“Ghosts in the Machine,” 2012. Exhibition view: New Museum. Photo: Benoit Pailley
One of the themes of the New Museum’s recent exhibition “Ghosts in the Machine” was the complicated and ongoing relationship between artists and scientists working in a variety of fields. The exhibition considered works by artists like Stan VanDerBeek who embraced shifts in technology and anticipated our current digitally saturated world. Others included initiatives such as Experiments in Art and Technology, which sought to bring artists and scientists into direct dialogue with the goal of creating new, progressive forms of art.
In keeping with this theme, I was recently invited by J.D. Talasek, Director of Cultural Programs of the National Academy of Sciences in Washington, DC, to participate in one of their monthly DASER events (DC Art and Science Evening Rendezvous)—a series of presentations and discussions between individuals working at the intersections of art and science. My fellow participants on the panel included James Giordano, a neuroscientist, neuroethicist, and Director of the Center for Neurotechnology Studies at the Potomac Institute for Policy Studies in Arlington, VA; Monica Lopez-Gonzalez, postdoc fellow, Johns Hopkins School of Medicine, and adjunct faculty, Visual Cognitive Neuroscience, Maryland Institute College of Art, Baltimore, MD; and Jonathan Peck, futurist and Director of the Institute for Alternative Futures, Alexandria, VA.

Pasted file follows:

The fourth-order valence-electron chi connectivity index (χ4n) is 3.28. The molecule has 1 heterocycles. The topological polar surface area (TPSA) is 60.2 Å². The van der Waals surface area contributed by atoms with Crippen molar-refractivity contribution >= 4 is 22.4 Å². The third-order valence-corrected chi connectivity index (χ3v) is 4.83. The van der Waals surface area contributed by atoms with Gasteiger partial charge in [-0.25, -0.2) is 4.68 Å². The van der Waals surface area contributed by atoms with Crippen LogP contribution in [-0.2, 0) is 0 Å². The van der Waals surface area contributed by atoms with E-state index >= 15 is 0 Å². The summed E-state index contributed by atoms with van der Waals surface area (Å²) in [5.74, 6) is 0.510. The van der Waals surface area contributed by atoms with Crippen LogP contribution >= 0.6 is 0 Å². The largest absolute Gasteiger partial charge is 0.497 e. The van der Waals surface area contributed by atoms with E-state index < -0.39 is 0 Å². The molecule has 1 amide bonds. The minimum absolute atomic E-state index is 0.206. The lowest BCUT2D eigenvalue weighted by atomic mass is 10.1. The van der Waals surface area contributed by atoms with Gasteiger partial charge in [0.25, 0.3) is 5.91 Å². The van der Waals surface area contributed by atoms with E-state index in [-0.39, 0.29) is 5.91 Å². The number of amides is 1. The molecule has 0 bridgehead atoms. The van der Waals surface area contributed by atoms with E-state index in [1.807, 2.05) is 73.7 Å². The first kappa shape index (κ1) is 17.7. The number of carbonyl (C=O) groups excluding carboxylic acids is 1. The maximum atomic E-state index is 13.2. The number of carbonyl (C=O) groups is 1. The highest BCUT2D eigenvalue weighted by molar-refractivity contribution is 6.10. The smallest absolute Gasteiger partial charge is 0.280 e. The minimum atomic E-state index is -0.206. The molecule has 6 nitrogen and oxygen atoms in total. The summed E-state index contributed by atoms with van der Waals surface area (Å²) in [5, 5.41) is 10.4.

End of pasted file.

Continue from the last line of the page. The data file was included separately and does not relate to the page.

Each panelist provided an overview of their diverse practices and presented unique perspectives on what artists and scientists can offer each other. Dr. Giordano’s presentation on the future and implications of neurotechnology offered both an inspiring and cautionary message about the ways in which advances in neuroscience change our relationship with ourselves, while Dr. Peck’s discussion of the challenges in anticipating advances in scientific understanding and technological innovation resonated with forward-thinking individuals in both science and culture. Finally, Lopez-Gonzalez demonstrated her work as an artist and scientist, explaining how she draws from both fields to understand the nature of creativity and improvisation across disciplines. These three individuals, and the large, enthusiastic audience who attended the event, offered evidence of an engaged and active community committed to working together to bridge the divide between these disparate fields. To the same degree, “Ghosts in the Machine” brought together a similar type of visionary thinking from artists, writers, and researchers who have collectively shaped and visualized our technological present.
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